Nicole Parizeau Paints a Portrait of Business vs. Art
by Patricia L. Morin
“The Human Ounce,” an audio play, begins by asking: How can we value a masterpiece—in any art form—when we learn the artist is a Nazi, pedophile, racist, or immoral?
Two friends, the museum curator Biz (dynamic Kimberly Ridgeway) and museum educator Jory (rebellious Champagne Hughes) engage in an intense philosophical discourse before we can catch our breaths.
Within minutes of the opening, Jory demands that a revered masterpiece must come down. The painting, by a famed 19th Century artist named Gilding, hangs prominently in the museum—and now Jory calls it “corrosive.”
A distinguished art magazine has just released damning details that “unambiguously reveal that Gelding was a serial pedophile.” Jory demands immediate action. The museum must not accept the “depravity of the man who made it.” She takes a moral stand: They must not tolerate immoral and racist acts, despite Gilding’s brilliant achievements.
I am surprised by the intensity of her demand, as is her colleague, the calmer Biz. Central Works’ director Gary Graves keeps the pitch high and the pace fast. Although the audio is easily understood, I miss seeing the their expressions and movements.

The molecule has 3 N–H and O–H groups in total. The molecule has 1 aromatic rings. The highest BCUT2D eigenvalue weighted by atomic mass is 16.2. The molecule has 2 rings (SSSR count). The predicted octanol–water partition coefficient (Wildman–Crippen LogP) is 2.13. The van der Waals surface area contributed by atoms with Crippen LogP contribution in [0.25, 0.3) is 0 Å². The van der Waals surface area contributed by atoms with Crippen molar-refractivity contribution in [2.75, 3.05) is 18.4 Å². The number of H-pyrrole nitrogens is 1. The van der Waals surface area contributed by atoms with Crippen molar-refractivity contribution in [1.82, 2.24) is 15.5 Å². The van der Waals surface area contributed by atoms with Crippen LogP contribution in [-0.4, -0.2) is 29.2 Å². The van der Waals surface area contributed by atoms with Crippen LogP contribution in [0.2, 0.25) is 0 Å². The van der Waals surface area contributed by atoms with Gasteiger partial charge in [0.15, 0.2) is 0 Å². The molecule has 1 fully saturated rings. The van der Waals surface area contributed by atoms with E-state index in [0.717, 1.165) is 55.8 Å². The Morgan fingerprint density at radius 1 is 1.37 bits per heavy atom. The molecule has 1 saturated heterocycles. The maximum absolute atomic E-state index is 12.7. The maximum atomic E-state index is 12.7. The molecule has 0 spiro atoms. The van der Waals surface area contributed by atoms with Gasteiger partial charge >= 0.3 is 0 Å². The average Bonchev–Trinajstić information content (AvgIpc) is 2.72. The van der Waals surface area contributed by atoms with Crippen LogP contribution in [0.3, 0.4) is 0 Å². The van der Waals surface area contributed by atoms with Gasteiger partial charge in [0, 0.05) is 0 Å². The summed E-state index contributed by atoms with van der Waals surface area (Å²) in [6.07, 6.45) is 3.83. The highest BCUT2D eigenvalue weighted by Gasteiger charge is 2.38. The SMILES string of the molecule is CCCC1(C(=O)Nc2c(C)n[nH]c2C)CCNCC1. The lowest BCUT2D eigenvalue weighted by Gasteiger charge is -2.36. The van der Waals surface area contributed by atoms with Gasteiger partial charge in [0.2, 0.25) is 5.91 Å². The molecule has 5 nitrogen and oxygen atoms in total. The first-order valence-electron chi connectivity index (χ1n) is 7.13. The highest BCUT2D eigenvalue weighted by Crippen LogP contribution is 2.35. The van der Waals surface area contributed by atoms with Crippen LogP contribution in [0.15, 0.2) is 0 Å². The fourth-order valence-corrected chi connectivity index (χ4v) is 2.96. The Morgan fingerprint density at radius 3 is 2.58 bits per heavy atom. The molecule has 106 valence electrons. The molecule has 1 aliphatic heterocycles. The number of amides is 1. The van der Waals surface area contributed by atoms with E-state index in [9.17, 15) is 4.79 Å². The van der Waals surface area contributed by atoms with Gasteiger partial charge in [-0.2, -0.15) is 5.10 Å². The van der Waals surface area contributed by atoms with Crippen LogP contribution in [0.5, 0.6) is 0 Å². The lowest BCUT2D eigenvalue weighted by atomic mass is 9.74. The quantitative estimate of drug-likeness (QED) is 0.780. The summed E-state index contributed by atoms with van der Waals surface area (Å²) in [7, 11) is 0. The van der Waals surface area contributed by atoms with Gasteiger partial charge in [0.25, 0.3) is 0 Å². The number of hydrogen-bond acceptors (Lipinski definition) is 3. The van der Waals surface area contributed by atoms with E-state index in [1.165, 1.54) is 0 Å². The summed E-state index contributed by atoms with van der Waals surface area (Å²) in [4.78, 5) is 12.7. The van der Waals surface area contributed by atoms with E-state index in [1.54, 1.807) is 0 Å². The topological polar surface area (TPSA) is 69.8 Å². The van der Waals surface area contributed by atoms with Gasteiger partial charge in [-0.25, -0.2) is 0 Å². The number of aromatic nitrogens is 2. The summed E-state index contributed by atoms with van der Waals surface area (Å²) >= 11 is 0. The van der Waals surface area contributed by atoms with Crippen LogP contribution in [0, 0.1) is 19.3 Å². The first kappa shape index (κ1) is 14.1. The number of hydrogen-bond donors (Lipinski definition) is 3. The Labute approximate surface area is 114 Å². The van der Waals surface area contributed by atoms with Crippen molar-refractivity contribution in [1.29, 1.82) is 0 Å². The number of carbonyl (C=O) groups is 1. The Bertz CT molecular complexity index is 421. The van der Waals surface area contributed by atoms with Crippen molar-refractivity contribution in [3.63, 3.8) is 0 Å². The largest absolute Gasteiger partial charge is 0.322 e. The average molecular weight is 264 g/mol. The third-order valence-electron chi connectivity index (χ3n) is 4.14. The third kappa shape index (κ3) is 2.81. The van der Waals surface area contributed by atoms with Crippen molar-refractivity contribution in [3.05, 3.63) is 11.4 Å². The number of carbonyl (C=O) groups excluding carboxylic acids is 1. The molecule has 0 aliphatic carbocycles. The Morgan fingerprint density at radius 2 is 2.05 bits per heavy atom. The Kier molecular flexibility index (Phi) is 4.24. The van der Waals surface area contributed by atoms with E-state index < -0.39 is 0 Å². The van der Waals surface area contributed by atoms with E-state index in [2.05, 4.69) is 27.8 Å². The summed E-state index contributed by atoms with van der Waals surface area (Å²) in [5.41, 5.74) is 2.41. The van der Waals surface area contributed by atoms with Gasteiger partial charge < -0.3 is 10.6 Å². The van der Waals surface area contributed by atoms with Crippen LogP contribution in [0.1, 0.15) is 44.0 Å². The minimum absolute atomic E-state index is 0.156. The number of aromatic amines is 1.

Fast-talking, angry Jory persists, often confusing morality and art. Frustrated, Jory insists on more action and less talk. Hughes envelops us in Jory’s passion, drawing us into her struggle to update the museum’s moral responsibilities.
Through Biz, Ridgeway champions reason above emotion. Biz defends art: “It’s a work of art, Jory, an inanimate object. It has no clue about its origin.” But her first thoughts turn to keeping the museum alive—and answering to funders.
We row arduously down the forty-five-minute stream of historical figures from Bill Cosby to Harvey Weinstein, from racist Agatha Christie to anti-Semitic Thomas Aquinas. Jory repeats her mantra: “And the thing to do is act.” It’s like riding a carousel of circular reasoning.
Don Wood plays Dodge, the custodian, who brings fresh air to the academic debate. Wood’s comedic finesse and rational tone bring the heady debate down to earth. Dodge says, “I mean, when I listen to music, I’m not condoning the artist’s behavior. I’m just … listening to music.” Dodge stands for us, representing plain common sense.
The two Black women are competing in a white, male dominated art world. Super-ethical Jory shines argues for abused victims “who were never shielded from the powerbrokers of society.” Her point of view brings us right back to #MeToo and #BLM, now swirling around us.
The powerbrokers of Wall Street flashed before me. No matter who wins Biz vs. Jory’s argument—whether the painting stays or goes—the ultimate decision depends on faceless boards. Or, on people who can manipulate and embarrass them.
“The Human Ounce” draws us closer to our own social, moral, and personal values. Parizeau lays out several resolutions from which to choose. Well worth the listen.
“The Human Ounce” by Nicole Parizeau, directed by Gary Graves—Audio-streaming from Central Works, Berkeley
Cast: Kimberly Ridgeway, Champagne Hughes, and Don Wood.
Banner photo: Kimberly Ridgeway (Biz) & Champagne Hughes (Jory). Photos by Jim Norrena